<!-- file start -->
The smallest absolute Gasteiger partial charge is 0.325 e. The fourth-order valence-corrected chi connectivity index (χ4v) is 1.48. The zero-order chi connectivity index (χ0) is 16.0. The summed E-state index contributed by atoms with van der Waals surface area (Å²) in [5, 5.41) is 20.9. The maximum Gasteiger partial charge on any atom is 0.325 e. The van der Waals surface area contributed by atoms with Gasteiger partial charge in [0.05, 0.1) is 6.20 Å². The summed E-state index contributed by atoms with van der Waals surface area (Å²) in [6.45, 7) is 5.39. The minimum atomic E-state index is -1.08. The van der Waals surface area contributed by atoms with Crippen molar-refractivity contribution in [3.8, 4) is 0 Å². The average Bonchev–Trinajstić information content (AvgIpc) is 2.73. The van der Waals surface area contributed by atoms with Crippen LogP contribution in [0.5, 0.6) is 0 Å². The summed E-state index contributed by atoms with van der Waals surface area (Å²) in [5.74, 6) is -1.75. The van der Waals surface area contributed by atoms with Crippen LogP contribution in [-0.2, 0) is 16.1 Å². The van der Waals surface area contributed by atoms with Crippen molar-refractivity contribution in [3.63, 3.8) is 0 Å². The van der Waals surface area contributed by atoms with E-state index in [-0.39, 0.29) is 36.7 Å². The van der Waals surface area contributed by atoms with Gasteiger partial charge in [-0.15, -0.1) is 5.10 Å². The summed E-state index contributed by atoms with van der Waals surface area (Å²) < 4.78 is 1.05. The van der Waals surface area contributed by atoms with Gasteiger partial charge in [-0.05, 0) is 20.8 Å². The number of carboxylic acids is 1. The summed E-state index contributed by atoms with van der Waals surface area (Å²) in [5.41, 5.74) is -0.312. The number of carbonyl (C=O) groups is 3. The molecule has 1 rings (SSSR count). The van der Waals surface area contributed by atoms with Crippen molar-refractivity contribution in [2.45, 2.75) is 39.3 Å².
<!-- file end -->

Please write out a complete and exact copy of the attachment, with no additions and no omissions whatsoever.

The smallest absolute Gasteiger partial charge is 0.325 e. The fourth-order valence-corrected chi connectivity index (χ4v) is 1.48. The zero-order chi connectivity index (χ0) is 16.0. The summed E-state index contributed by atoms with van der Waals surface area (Å²) in [5, 5.41) is 20.9. The maximum Gasteiger partial charge on any atom is 0.325 e. The van der Waals surface area contributed by atoms with Gasteiger partial charge in [0.05, 0.1) is 6.20 Å². The summed E-state index contributed by atoms with van der Waals surface area (Å²) in [6.45, 7) is 5.39. The minimum atomic E-state index is -1.08. The van der Waals surface area contributed by atoms with Crippen molar-refractivity contribution in [3.8, 4) is 0 Å². The average Bonchev–Trinajstić information content (AvgIpc) is 2.73. The van der Waals surface area contributed by atoms with Crippen LogP contribution in [0.5, 0.6) is 0 Å². The summed E-state index contributed by atoms with van der Waals surface area (Å²) in [5.74, 6) is -1.75. The van der Waals surface area contributed by atoms with Crippen LogP contribution in [-0.2, 0) is 16.1 Å². The van der Waals surface area contributed by atoms with Crippen molar-refractivity contribution in [3.63, 3.8) is 0 Å². The van der Waals surface area contributed by atoms with E-state index in [-0.39, 0.29) is 36.7 Å². The van der Waals surface area contributed by atoms with Gasteiger partial charge in [-0.15, -0.1) is 5.10 Å². The summed E-state index contributed by atoms with van der Waals surface area (Å²) < 4.78 is 1.05. The van der Waals surface area contributed by atoms with Gasteiger partial charge in [-0.05, 0) is 20.8 Å². The number of carboxylic acids is 1. The summed E-state index contributed by atoms with van der Waals surface area (Å²) in [5.41, 5.74) is -0.312. The number of carbonyl (C=O) groups is 3. The molecule has 1 rings (SSSR count). The van der Waals surface area contributed by atoms with Crippen molar-refractivity contribution in [2.45, 2.75) is 39.3 Å².